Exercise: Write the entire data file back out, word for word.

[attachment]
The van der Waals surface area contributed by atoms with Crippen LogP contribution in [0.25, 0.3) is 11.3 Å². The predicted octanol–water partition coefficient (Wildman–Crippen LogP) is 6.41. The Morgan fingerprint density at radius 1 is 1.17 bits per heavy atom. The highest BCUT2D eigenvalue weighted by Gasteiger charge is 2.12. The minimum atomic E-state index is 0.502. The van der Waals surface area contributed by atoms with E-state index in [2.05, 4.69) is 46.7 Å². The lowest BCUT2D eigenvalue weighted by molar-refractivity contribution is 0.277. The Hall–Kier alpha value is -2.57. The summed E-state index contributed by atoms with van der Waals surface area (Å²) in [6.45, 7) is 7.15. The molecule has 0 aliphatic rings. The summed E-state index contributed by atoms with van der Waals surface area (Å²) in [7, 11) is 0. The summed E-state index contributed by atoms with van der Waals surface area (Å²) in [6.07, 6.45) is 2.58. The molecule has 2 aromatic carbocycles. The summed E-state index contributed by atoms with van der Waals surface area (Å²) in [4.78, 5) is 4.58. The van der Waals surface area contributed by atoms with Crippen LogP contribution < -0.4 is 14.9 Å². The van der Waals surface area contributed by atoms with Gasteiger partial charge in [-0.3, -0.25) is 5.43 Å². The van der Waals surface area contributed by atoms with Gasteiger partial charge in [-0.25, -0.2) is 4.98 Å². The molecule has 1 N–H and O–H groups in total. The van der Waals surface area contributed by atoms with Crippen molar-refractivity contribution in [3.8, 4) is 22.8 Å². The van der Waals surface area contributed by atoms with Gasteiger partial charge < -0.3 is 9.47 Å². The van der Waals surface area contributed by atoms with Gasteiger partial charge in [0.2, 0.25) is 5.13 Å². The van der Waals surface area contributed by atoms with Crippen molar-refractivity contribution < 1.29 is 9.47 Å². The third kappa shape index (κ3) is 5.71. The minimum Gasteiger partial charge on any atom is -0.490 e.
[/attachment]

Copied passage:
The van der Waals surface area contributed by atoms with Crippen LogP contribution in [0.25, 0.3) is 11.3 Å². The predicted octanol–water partition coefficient (Wildman–Crippen LogP) is 6.41. The Morgan fingerprint density at radius 1 is 1.17 bits per heavy atom. The highest BCUT2D eigenvalue weighted by Gasteiger charge is 2.12. The minimum atomic E-state index is 0.502. The van der Waals surface area contributed by atoms with E-state index in [2.05, 4.69) is 46.7 Å². The lowest BCUT2D eigenvalue weighted by molar-refractivity contribution is 0.277. The Hall–Kier alpha value is -2.57. The summed E-state index contributed by atoms with van der Waals surface area (Å²) in [6.45, 7) is 7.15. The molecule has 0 aliphatic rings. The summed E-state index contributed by atoms with van der Waals surface area (Å²) in [7, 11) is 0. The summed E-state index contributed by atoms with van der Waals surface area (Å²) in [6.07, 6.45) is 2.58. The molecule has 2 aromatic carbocycles. The summed E-state index contributed by atoms with van der Waals surface area (Å²) in [4.78, 5) is 4.58. The van der Waals surface area contributed by atoms with Crippen LogP contribution < -0.4 is 14.9 Å². The van der Waals surface area contributed by atoms with Gasteiger partial charge in [-0.3, -0.25) is 5.43 Å². The van der Waals surface area contributed by atoms with Gasteiger partial charge in [-0.25, -0.2) is 4.98 Å². The molecule has 1 N–H and O–H groups in total. The van der Waals surface area contributed by atoms with Crippen molar-refractivity contribution in [3.8, 4) is 22.8 Å². The van der Waals surface area contributed by atoms with Gasteiger partial charge < -0.3 is 9.47 Å². The van der Waals surface area contributed by atoms with Gasteiger partial charge in [0.2, 0.25) is 5.13 Å². The van der Waals surface area contributed by atoms with Crippen molar-refractivity contribution < 1.29 is 9.47 Å². The third kappa shape index (κ3) is 5.71. The minimum Gasteiger partial charge on any atom is -0.490 e.